Date of Award

5-1-2012

Degree Type

Dissertation

University or Center

Clark Atlanta University(CAU)

School

School of Education

Degree Name

Ed.D.

Department

Educational Leadership

First Advisor

Dr. Sheila Gregory

Second Advisor

Dr. Moses Norman

Third Advisor

Dr. Trevor Turner

Abstract

The purpose of this study was to investigate the state of internationalization at the private Historically Black Colleges/Universities (HBCUs), and to identify select factors that drive or restrain the internationalization process at these particular institutions. The problem of practice explored by this study was that despite the research in U. S. higher education on internationalization, unique conditions exists, which impact comprehensive internationalization at private HBCUs. The problem of research addressed by this study was that although the literature indicates a wide array of approaches to internationalization in higher education, it does not include a study that specifically examines the unique challenges internationalization present to private HBCUs, or the applicable internationalization strategies given their unique institutional missions, cultures, histories, and priorities.

This mixed methods multi case study employed philosophical assumptions, the combined use of quantitative and qualitative methodologies, and a sequential explanatory research strategy to examine the state of internationalization at private HBCUs. As a result of the quantitative phase, an Internationalization Index was created to select two private HBCUs (one Highly Active and one Less Active) institutions engaged in internationalization. Data were collected by on-line surveys, interviews, document analysis and qualitative observations and analyzed through within-case and cross-case examinations.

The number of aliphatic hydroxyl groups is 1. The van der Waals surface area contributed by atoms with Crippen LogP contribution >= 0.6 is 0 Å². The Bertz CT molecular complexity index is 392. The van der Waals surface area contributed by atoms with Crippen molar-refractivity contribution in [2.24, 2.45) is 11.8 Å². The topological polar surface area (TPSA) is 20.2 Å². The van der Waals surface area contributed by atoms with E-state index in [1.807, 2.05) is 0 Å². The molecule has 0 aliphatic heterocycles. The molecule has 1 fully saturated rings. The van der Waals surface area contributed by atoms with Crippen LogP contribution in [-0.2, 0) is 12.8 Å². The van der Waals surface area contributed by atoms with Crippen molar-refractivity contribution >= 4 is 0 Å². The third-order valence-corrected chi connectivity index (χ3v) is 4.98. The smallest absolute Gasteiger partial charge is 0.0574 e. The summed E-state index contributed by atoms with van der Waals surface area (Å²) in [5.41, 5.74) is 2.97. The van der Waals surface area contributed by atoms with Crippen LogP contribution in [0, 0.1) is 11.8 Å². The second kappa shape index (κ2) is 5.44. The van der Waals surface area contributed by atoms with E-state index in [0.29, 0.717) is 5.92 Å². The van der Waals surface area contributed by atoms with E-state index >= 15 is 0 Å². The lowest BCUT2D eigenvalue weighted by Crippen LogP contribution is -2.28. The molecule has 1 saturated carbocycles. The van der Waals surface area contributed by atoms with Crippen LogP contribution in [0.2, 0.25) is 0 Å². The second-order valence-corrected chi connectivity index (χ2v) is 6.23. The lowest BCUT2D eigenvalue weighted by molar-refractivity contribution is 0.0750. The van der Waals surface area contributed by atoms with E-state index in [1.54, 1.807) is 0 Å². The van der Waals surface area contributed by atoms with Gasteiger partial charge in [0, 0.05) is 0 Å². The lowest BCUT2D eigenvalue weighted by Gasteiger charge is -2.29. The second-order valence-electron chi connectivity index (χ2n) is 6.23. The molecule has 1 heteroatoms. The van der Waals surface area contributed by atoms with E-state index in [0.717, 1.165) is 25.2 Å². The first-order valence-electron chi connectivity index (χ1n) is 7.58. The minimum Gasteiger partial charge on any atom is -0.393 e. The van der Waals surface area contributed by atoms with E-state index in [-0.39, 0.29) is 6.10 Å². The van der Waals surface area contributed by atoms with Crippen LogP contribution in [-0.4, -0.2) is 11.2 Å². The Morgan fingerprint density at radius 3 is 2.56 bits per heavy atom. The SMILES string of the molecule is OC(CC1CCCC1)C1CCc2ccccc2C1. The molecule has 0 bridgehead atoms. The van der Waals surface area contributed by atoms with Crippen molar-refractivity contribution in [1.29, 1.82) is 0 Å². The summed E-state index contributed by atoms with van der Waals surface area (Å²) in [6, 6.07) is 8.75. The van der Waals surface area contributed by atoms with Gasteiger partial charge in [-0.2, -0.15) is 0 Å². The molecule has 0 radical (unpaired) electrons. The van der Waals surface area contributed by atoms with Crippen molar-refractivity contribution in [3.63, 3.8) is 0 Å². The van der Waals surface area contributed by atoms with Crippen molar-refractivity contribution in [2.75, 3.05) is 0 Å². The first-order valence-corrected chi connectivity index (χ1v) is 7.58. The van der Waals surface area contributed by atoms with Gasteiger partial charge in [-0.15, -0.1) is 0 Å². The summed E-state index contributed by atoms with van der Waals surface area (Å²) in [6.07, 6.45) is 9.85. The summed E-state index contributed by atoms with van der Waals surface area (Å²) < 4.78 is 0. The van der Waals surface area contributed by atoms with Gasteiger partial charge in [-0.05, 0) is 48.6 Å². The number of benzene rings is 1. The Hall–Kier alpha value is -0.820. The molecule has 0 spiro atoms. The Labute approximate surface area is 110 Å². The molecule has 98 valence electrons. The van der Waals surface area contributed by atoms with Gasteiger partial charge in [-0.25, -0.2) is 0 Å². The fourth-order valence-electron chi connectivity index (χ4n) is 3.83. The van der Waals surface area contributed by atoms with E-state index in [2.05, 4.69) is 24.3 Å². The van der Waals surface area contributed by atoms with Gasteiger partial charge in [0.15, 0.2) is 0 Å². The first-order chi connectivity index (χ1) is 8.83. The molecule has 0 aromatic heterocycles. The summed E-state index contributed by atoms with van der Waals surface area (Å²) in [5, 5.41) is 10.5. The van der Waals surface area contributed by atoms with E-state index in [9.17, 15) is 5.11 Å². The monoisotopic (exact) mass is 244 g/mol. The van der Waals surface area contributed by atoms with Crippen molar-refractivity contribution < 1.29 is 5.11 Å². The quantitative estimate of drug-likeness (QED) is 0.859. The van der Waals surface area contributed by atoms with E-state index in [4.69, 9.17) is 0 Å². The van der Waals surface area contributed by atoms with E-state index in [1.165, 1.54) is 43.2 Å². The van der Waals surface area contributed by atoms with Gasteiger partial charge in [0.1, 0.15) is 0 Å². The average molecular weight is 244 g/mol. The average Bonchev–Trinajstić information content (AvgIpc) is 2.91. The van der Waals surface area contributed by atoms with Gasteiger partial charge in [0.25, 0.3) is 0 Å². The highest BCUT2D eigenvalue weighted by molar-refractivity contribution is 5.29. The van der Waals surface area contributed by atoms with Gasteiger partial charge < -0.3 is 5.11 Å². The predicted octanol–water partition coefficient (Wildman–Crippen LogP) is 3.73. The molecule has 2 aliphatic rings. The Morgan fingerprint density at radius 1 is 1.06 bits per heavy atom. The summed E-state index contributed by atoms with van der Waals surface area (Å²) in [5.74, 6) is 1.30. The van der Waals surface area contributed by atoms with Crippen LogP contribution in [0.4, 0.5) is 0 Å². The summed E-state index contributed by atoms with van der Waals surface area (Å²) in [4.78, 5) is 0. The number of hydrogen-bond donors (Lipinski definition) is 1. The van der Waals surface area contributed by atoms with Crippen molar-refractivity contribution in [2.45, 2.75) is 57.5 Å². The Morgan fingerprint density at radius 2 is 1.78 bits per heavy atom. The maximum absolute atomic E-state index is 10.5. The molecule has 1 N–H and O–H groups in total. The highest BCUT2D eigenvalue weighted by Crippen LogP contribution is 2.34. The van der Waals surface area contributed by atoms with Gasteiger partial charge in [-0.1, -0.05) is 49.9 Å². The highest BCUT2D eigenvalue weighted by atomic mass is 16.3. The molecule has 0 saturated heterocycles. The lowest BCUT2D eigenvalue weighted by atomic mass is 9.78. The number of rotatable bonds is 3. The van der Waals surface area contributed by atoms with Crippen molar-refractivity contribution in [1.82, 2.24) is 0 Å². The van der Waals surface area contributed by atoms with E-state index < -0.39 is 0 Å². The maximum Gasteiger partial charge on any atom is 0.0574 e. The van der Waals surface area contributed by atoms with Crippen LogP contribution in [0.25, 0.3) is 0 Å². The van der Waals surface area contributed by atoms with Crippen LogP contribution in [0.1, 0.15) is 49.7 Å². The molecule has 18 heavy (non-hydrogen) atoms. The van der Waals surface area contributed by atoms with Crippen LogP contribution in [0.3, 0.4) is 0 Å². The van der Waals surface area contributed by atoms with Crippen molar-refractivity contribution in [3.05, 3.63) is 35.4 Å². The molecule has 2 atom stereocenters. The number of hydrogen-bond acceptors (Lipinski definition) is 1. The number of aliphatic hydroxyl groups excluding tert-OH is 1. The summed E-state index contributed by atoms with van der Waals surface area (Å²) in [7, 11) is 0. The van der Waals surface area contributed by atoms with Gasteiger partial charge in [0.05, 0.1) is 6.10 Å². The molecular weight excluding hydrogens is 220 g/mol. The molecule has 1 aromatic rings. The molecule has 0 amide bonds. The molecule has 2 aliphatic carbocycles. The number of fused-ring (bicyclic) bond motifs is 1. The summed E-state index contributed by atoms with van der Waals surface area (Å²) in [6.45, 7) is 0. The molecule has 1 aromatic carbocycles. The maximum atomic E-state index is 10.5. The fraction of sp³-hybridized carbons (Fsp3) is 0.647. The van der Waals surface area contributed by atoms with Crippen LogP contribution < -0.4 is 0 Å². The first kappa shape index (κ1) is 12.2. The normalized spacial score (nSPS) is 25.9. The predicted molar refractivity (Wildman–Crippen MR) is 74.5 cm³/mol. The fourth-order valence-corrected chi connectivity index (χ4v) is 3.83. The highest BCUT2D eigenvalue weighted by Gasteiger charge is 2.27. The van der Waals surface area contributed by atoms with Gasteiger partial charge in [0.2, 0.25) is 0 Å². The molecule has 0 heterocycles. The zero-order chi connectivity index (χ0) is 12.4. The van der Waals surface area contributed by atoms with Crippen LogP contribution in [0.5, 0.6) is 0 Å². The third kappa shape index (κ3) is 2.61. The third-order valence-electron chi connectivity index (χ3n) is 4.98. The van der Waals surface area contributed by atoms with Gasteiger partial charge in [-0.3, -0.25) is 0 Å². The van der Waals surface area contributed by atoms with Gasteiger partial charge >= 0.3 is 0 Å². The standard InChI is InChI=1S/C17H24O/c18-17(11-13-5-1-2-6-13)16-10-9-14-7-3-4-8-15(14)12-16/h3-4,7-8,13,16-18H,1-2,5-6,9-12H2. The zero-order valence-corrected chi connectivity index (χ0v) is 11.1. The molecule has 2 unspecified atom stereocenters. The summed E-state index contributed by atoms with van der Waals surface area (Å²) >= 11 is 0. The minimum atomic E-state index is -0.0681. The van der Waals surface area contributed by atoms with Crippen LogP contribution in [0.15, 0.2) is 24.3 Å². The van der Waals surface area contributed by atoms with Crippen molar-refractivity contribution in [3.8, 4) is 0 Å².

The findings indicate that four of the eight dimensions of internationalization introduced in this study were the least utilized strategies for achieving comprehensive internationalization at private HBCUs. The study revealed that the absence of assessment of global learning outcomes, foreign students, an internationalization review and an internationalized curriculum as strategies severely restrained the ability of the private HBCUs of this study to successfully achieve comprehensive internationalization. The conclusion drawn from the findings suggest that it is critical for private HBCUs to integrate the goals of all eight dimensions (internationalization strategies) into one comprehensive strategic plan to achieve sustainable internationalization, and subsequently, aligned with other institutional priorities.

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